Discipline cases 'complicating' bid to end BA row
More than 80 British Airways cabin crew have been suspended and 13 sacked because of incidents related to their bitter dispute with the airline since it flared earlier this year, it was revealed today.
Unite said the number of disciplinary cases taken against its members was "seriously complicating" attempts to break the deadlocked row, which started over cost savings but escalated following a series of strikes.
A union spokesman said today: "The continuing rise in the number of unjustified suspensions and dismissals is seriously complicating any attempt to bring this dispute to an end."
BA said the vast majority of staff who had been suspended were now back at work, although at least 13 have been sacked for "serious cases of misconduct", subject to appeal.
"Most of the suspensions have related to allegations from other employees of bullying and intimidation. It would be a dereliction of our duty of care as an employer to ignore these.
"Investigations into any allegations are conducted under the company's disciplinary procedures, which have been in place for many years, are fair, open and transparent and are agreed with all our trade unions, including Unite," said a BA spokesman.
Talks between the union and BA managers are expected to be held next week, but Unite officials warned today that a fresh ballot for strikes could be held if there is no progress soon.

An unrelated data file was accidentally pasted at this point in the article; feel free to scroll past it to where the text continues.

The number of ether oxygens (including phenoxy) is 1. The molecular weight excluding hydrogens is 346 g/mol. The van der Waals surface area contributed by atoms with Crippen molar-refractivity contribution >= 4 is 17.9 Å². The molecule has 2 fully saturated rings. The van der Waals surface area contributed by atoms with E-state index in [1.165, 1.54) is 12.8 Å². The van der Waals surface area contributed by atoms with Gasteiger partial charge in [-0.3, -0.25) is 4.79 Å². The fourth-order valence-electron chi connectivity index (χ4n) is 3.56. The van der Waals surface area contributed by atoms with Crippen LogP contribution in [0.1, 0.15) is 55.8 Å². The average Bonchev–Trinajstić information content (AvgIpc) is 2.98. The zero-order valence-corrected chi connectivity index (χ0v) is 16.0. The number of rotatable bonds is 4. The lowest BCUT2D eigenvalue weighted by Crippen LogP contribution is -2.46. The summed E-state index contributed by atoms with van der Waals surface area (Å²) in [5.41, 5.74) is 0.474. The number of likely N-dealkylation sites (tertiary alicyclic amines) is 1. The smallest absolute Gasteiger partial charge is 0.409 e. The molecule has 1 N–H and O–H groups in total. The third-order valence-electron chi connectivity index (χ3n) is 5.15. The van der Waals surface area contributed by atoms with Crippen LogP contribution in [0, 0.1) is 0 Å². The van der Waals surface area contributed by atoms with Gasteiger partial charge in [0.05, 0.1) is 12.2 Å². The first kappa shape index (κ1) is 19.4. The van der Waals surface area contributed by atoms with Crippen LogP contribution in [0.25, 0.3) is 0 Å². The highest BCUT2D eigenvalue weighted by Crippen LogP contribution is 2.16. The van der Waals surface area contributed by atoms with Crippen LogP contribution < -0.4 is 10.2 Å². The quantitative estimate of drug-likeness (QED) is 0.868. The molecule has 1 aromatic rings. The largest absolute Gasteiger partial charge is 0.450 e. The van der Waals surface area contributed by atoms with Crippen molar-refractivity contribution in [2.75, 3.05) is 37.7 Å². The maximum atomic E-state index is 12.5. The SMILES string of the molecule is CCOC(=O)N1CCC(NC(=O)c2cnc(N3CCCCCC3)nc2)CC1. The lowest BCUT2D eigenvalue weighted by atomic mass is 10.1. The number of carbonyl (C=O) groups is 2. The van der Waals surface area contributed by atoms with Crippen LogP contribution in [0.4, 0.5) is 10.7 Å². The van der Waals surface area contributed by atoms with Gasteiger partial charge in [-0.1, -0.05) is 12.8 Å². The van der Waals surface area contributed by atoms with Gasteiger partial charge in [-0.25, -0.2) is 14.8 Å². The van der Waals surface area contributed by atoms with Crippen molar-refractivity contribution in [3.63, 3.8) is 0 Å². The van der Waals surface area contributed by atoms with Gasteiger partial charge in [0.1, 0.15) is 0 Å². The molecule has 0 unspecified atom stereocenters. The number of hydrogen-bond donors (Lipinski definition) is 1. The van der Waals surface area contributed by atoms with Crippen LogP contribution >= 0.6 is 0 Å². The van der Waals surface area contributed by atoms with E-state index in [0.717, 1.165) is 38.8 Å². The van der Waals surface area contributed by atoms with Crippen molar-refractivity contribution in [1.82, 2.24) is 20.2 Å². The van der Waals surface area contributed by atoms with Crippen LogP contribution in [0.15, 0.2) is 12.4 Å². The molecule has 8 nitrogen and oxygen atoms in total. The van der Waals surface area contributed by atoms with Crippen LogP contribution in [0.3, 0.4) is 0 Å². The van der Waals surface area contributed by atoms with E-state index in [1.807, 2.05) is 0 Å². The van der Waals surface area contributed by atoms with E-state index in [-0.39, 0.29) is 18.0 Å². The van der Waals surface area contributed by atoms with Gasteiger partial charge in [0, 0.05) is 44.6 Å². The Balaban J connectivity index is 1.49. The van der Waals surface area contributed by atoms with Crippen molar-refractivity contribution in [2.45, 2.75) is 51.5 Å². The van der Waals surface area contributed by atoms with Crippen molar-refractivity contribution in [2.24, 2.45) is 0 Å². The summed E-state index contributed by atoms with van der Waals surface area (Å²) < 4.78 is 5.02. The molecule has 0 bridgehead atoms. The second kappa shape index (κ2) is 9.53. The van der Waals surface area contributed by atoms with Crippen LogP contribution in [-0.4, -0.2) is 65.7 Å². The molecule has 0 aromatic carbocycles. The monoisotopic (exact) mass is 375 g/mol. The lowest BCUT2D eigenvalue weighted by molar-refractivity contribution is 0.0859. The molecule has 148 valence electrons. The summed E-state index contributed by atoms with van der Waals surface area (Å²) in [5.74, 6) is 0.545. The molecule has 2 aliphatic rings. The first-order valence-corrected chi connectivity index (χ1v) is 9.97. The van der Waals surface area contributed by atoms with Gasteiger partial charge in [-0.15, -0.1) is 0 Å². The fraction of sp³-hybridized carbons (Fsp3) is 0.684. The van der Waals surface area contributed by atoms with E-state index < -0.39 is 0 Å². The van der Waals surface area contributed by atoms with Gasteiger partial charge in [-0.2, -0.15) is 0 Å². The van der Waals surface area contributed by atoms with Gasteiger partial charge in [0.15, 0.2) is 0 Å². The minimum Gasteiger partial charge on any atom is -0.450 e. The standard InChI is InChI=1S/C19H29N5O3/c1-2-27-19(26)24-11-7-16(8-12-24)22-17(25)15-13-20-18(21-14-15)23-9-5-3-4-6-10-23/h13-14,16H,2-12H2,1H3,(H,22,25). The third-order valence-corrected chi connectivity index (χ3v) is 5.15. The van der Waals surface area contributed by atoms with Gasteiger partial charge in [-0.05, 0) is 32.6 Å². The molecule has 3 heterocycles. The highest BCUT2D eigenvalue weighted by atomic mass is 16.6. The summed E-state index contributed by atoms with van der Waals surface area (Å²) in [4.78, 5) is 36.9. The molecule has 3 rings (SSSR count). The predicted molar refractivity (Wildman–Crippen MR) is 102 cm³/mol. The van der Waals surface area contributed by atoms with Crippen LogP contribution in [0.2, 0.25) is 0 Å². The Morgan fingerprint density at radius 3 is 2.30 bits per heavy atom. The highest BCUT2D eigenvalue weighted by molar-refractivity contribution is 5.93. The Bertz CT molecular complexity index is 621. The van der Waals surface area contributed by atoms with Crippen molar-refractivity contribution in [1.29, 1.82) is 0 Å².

Unite claimed that BA last week rejected a compromise offer aimed at resolving the row over the removal of travel concessions for cabin crew who have been on strike.
Tony Woodley, joint leader of Unite, said in an email to members: "The union has made what we regard as helpful proposals for both parties to go to conciliation on the outstanding issues, and has made substantive proposals regarding the return of full travel concessions within a time-limited period and the involvement of Acas in disciplinary procedures.
"The company advised that all these proposals had been turned down. The possibility of balloting you once more on industrial action, after discussion with your representatives, remains an option very much on the table."
A Unite spokesman said that if BA continued to "delay" reaching a settlement, a strike ballot was "inevitable".
Cabin crew have taken 22 days of strike action since March, costing BA more than £150m.
The dispute was originally over BA's plans to slash costs by cutting the number of cabin crew, but a deal is now being held up because of the removal of travel perks and union anger at BA's disciplinary action against striking staff.
BA added: "We remain available for talks and believe that we have made a good and fair offer to cabin crew. Non-union cabin crew have signed up for the deal in large numbers."